Because it is human nature to always want to explain everything, there are countless contradictory theories we can fall back on when discussing the idea of talent. Some argue that it is given, others insist it can be developed. Circumstances may help make sense of why Vincent van Gogh adopted the colourful, fantastic style he later became famous for, but he was reviled by those who lived under similar conditions. The most convincing yet unsatisfactory explanation for the existence of talent remains that it simply cannot be explained. It either is, or it is not.
But in Sara Colangelo’s film The Kindergarten Teacher, Lisa Spinelli (Maggie Gyllenhaal) is a great educator precisely because she does believe in nurture: her little students are supervised but always free to color outside the lines, make mistakes and say the first word that crosses their minds (within the limits of respectability). But is that easy-going approach developing the kids’ curiosity or simply letting them be children, clumsily getting familiar with the world and with themselves?
Colangelo (who re-sets Nadiv Lapid’s 2014 Israeli film of the same name in New York City) doesn’t smooth out the rough edges of Lisa’s convictions, letting her instead be a character who frustrates with both her determination and her inconsistency. At home and at her adult poetry class, Lisa feels depressed. The artless routine of her household drags her down and distances her from her millennial, hyper-connected children. All Lisa’s ideas and ideals about providing a liberal setting for the creativity of her family and herself don’t seem to have beared fruits. But in class, Lisa’s purpose is clear, and the results of her care are safely hidden away in the distant future, where her students will be grown adults.
When an exception comes to disturb that fragile balance, Lisa’s reaction is hard to explain too. One day while waiting for his nanny to come and pick him up, five-and-a-half-year-old Jimmy (Parker Sevak) suddenly starts reciting verses he has made up himself — and they are beautiful. For Lisa, their maturity and simplicity are evidence that she must protect this new poetic voice, one way or another.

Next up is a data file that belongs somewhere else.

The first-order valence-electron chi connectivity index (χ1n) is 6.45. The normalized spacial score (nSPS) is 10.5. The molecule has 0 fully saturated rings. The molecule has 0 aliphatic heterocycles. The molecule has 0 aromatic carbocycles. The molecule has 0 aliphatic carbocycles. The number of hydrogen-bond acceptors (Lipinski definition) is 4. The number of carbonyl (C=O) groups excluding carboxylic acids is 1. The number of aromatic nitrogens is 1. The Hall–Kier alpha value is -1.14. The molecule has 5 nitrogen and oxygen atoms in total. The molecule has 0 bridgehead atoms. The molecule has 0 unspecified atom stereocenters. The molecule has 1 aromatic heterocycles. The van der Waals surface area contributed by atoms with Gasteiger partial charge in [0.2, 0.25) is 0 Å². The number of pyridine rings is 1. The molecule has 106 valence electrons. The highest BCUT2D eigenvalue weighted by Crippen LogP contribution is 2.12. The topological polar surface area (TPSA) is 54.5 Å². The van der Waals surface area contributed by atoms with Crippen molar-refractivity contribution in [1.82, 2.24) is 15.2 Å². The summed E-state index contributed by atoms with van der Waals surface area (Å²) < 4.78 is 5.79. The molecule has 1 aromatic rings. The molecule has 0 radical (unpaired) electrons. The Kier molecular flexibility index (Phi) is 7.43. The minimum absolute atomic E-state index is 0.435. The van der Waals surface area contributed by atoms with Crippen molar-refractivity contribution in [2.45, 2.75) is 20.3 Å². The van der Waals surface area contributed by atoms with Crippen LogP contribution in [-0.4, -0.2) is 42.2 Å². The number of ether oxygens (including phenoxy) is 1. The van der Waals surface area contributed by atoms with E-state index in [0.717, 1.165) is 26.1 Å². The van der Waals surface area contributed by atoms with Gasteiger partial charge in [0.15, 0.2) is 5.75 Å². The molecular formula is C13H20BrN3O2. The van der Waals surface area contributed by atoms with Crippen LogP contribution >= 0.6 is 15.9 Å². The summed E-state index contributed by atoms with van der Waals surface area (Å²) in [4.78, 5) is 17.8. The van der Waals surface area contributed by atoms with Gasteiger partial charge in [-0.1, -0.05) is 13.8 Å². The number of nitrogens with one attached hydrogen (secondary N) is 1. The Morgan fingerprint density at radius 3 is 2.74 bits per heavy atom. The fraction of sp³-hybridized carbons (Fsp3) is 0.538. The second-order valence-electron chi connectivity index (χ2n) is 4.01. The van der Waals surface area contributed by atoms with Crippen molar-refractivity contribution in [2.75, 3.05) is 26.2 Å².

Colangelo remains ever humane, allowing her female protagonist a degree of nastiness and complexity too rare in cinema. Lisa is both affectionate and selfish, reasonable and extravagant, all because she truly cares about art. What makes her always compelling is that there is always a thought-through reason behind her actions, even if that reason can be extreme and requires a lot of intellectual gymnastics (aka hypocrisy) to seem convincing. She may be introducing Jimmy to the idea of “point of view” mostly to get a poem out of him (and perhaps to impress her hot and encouraging teacher, played by Gael García Bernal), but she also believes in the value of this exercise for him.
The very images by cinematographer Pepe Avila del Pino embrace Lisa’s contradictions. Focused on performance, the framing and editing let emotions emerge, build up and evolve in a single shot. The patient and smart camera catches those crucial moments when Lisa, in her idealistic anxiety, reframes her thoughts. With her renowned youthful enthusiasm, Gyllenhaal unsurprisingly proves a perfect choice to play a sprightly teacher. Where she most effectively shows her genuine talent is in Lisa’s viciousness and vulnerability. She manipulates the quiet and soft-spoken Jimmy with tender words, but her frightening determination always shows. With tact, the film savours the blurry line between care and abuse that Lisa treads.
The Kindergarten Teacher is purposefully not a comfortable watch, but it satisfies in many ways. Not only is its central character an imperfect woman, but she also expresses her palpable rage in a strange and fascinating form of intellectual violence. Her direct confrontation with the question of creativity is both harrowing and stimulating, highlighting as it does how art is always more than for its own sake: behind every poem or every painting, there’s a person feeling his or her way through the world.
Manuela Lazic (@ManiLazic) is a French film critic based in London, UK. She regularly contributes to The Ringer, Little White Lies Magazine and SPARK. Her work has also appeared at The Film Stage and the BFI, among other publications.